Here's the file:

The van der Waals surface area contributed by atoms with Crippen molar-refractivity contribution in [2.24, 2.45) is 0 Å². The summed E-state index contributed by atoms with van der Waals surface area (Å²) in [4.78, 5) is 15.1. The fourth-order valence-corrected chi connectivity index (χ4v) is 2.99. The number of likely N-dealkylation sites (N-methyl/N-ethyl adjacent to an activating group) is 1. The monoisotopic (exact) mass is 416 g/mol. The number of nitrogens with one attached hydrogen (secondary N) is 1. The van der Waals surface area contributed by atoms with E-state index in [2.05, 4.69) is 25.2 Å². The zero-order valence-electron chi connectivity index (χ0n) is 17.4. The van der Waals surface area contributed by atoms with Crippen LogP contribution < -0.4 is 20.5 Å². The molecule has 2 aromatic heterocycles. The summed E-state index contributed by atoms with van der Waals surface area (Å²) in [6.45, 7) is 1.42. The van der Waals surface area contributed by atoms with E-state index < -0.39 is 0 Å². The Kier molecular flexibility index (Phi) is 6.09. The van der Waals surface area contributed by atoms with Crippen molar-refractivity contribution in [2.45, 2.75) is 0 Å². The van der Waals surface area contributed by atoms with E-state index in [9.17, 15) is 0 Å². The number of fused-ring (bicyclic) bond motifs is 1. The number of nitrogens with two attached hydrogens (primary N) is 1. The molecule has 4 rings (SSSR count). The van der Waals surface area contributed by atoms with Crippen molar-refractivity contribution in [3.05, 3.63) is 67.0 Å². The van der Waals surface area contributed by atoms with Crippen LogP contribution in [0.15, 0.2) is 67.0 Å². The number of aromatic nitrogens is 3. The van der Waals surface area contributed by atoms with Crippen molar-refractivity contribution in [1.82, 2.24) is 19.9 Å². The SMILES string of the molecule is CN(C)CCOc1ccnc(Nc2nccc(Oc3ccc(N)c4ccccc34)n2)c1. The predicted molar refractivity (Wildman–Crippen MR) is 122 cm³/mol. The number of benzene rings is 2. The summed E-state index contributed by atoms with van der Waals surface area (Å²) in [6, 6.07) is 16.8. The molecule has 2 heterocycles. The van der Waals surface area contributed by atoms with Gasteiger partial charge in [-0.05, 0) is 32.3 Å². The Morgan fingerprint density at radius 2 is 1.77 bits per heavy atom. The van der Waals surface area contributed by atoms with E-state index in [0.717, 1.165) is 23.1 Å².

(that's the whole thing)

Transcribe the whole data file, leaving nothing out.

The van der Waals surface area contributed by atoms with Crippen molar-refractivity contribution in [2.24, 2.45) is 0 Å². The summed E-state index contributed by atoms with van der Waals surface area (Å²) in [4.78, 5) is 15.1. The fourth-order valence-corrected chi connectivity index (χ4v) is 2.99. The number of likely N-dealkylation sites (N-methyl/N-ethyl adjacent to an activating group) is 1. The monoisotopic (exact) mass is 416 g/mol. The number of nitrogens with one attached hydrogen (secondary N) is 1. The van der Waals surface area contributed by atoms with E-state index in [2.05, 4.69) is 25.2 Å². The zero-order valence-electron chi connectivity index (χ0n) is 17.4. The van der Waals surface area contributed by atoms with Crippen LogP contribution < -0.4 is 20.5 Å². The molecule has 2 aromatic heterocycles. The summed E-state index contributed by atoms with van der Waals surface area (Å²) in [6.45, 7) is 1.42. The van der Waals surface area contributed by atoms with E-state index < -0.39 is 0 Å². The Kier molecular flexibility index (Phi) is 6.09. The van der Waals surface area contributed by atoms with Crippen molar-refractivity contribution in [2.45, 2.75) is 0 Å². The van der Waals surface area contributed by atoms with E-state index in [9.17, 15) is 0 Å². The number of fused-ring (bicyclic) bond motifs is 1. The number of nitrogens with two attached hydrogens (primary N) is 1. The molecule has 4 rings (SSSR count). The van der Waals surface area contributed by atoms with Crippen molar-refractivity contribution in [3.05, 3.63) is 67.0 Å². The van der Waals surface area contributed by atoms with Crippen LogP contribution in [0.15, 0.2) is 67.0 Å². The number of aromatic nitrogens is 3. The van der Waals surface area contributed by atoms with Crippen molar-refractivity contribution in [1.82, 2.24) is 19.9 Å². The SMILES string of the molecule is CN(C)CCOc1ccnc(Nc2nccc(Oc3ccc(N)c4ccccc34)n2)c1. The predicted molar refractivity (Wildman–Crippen MR) is 122 cm³/mol. The number of benzene rings is 2. The summed E-state index contributed by atoms with van der Waals surface area (Å²) in [6, 6.07) is 16.8. The molecule has 2 heterocycles. The van der Waals surface area contributed by atoms with Gasteiger partial charge in [-0.05, 0) is 32.3 Å². The Morgan fingerprint density at radius 2 is 1.77 bits per heavy atom. The van der Waals surface area contributed by atoms with E-state index in [0.717, 1.165) is 23.1 Å².